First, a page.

Businesses will need to invest in compliance measures to adhere to regulations, which could include implementing cleaner production technologies, waste treatment facilities or adopting renewable energy sources.


The major investments for lowering climate change impacts should be made in clean energy that has provided an opportunity for the private sector to invest in clean energy. Clean energy, which Nepal has abundant potential for has enormous market potential in the country and also in the regional market, mainly in India and Bangladesh.

Nepal has inked a pact with southern neighbour India to export 10,000 MW of clean energy in the next 10 years. Very recently, Nepal Electricity Authority (NEA) and Bangladesh Power Development Board (BPDB) reached an agreement on the tariff for the electricity to be exported from Nepal in the future. It is said that the agreed-upon selling rate for electricity is between 6.25 US cents to 6.50 US cents per unit. There are preparations to finalise the trinational electricity trading among Nepal, India and Bangladesh.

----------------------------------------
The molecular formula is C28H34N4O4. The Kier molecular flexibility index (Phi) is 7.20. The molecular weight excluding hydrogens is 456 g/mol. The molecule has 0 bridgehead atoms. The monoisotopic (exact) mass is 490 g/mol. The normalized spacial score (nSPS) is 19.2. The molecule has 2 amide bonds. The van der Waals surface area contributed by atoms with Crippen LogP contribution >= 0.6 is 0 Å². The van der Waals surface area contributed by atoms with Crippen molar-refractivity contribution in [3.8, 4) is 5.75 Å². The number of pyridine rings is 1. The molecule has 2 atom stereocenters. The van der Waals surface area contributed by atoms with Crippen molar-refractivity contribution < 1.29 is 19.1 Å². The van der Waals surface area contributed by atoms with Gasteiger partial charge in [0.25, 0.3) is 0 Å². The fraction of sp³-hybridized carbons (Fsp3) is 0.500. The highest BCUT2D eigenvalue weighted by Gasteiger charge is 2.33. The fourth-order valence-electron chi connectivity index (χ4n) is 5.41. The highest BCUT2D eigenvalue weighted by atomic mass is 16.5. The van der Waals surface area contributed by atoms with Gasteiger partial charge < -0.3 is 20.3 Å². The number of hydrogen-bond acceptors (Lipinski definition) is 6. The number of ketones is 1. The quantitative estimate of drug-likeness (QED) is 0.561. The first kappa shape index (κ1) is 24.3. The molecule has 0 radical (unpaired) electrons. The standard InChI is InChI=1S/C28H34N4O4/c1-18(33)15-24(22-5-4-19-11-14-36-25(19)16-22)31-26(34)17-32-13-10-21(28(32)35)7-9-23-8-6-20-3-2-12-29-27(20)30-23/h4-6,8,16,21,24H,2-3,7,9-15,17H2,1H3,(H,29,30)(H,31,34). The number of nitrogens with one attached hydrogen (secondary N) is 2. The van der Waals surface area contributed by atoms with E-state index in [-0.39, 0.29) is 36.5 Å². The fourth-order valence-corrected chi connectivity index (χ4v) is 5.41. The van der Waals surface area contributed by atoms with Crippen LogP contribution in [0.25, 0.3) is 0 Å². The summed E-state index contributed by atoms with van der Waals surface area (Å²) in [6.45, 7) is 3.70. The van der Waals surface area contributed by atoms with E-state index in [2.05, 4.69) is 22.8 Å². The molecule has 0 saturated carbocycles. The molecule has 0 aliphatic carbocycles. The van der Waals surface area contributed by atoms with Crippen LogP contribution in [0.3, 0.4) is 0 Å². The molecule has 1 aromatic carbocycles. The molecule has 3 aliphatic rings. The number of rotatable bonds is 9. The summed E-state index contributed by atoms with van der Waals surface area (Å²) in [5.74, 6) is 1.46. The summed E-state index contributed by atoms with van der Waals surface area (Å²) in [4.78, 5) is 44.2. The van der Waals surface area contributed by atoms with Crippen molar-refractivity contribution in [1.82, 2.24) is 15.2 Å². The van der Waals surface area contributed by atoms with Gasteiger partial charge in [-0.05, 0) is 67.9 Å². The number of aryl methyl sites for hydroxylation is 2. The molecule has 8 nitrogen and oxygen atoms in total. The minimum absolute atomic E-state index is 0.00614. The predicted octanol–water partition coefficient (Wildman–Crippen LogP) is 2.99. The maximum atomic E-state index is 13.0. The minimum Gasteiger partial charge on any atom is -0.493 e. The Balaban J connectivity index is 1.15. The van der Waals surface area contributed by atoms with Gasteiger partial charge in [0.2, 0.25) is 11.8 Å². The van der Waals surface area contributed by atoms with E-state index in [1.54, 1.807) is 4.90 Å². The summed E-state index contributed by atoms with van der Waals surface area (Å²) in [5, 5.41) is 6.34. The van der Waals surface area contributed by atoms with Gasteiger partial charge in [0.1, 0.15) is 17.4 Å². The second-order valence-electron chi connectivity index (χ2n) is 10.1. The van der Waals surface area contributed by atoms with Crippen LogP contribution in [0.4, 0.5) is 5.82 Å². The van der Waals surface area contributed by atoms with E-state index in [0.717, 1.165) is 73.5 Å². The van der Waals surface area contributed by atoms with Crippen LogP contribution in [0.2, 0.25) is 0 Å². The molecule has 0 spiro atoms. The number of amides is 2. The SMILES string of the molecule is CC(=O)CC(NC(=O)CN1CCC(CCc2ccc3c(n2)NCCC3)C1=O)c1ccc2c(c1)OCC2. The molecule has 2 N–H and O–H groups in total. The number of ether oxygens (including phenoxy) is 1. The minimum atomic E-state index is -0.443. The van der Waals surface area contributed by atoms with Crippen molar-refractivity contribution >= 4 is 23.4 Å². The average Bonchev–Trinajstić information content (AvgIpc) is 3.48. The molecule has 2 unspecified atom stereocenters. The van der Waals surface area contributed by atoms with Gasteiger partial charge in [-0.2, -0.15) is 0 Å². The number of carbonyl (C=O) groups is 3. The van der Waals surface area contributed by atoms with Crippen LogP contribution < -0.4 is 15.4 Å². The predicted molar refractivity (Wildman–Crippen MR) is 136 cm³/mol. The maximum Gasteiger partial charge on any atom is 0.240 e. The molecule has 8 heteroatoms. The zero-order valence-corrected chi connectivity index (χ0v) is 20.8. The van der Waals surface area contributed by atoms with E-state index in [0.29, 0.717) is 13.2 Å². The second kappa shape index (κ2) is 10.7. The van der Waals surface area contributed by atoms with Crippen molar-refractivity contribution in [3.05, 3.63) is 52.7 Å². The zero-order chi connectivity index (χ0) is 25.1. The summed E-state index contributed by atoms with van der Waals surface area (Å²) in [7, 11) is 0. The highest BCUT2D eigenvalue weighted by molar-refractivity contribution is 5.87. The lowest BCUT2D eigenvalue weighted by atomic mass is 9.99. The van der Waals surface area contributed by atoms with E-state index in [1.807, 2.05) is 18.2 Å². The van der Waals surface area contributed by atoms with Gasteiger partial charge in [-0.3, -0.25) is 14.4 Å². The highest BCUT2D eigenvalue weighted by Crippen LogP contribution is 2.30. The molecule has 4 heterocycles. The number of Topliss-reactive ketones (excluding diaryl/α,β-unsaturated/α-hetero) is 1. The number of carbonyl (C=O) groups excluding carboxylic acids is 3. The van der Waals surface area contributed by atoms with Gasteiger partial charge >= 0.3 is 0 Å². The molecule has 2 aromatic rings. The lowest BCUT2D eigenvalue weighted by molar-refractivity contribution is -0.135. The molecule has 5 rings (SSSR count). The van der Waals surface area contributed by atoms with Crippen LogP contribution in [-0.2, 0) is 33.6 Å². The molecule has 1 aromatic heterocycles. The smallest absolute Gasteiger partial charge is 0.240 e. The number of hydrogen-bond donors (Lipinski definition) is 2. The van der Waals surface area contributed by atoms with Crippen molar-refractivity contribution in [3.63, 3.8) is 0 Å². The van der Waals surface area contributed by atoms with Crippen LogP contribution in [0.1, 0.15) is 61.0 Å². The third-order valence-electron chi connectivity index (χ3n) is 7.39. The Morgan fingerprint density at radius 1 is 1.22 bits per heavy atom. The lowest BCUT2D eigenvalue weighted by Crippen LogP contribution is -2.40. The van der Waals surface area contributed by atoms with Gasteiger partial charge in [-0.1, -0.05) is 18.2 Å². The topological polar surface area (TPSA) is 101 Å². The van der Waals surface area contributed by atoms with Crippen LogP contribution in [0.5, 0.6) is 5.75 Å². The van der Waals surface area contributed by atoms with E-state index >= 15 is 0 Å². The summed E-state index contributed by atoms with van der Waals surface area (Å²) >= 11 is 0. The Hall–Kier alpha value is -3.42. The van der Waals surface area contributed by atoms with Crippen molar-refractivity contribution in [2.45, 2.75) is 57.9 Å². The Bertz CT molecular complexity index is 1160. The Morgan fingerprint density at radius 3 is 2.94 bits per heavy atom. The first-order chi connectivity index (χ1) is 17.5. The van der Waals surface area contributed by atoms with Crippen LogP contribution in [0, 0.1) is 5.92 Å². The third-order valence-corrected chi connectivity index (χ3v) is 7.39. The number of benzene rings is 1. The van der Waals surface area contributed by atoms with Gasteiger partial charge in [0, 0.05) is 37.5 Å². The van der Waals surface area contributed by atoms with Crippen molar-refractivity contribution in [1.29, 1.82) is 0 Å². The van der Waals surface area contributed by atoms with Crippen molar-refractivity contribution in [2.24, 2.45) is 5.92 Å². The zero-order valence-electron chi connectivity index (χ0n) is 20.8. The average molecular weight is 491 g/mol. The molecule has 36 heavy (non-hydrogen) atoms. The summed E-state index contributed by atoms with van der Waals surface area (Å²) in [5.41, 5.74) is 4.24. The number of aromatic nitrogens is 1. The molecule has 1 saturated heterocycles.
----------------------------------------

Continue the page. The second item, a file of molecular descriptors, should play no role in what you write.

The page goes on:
This has in fact created a huge business opportunity for investment in clean transport, clean cooking solutions, green investments in tourism including eco-tourism, resilient urban infrastructure, ICT and low carbon technologies, among others, that minimise carbon footprints.

Further, supply chain management is another key area that needs to be addressed with sustainability practices, sourcing materials from environmentally responsible sources, or implementing measures to reduce transportation-related emissions.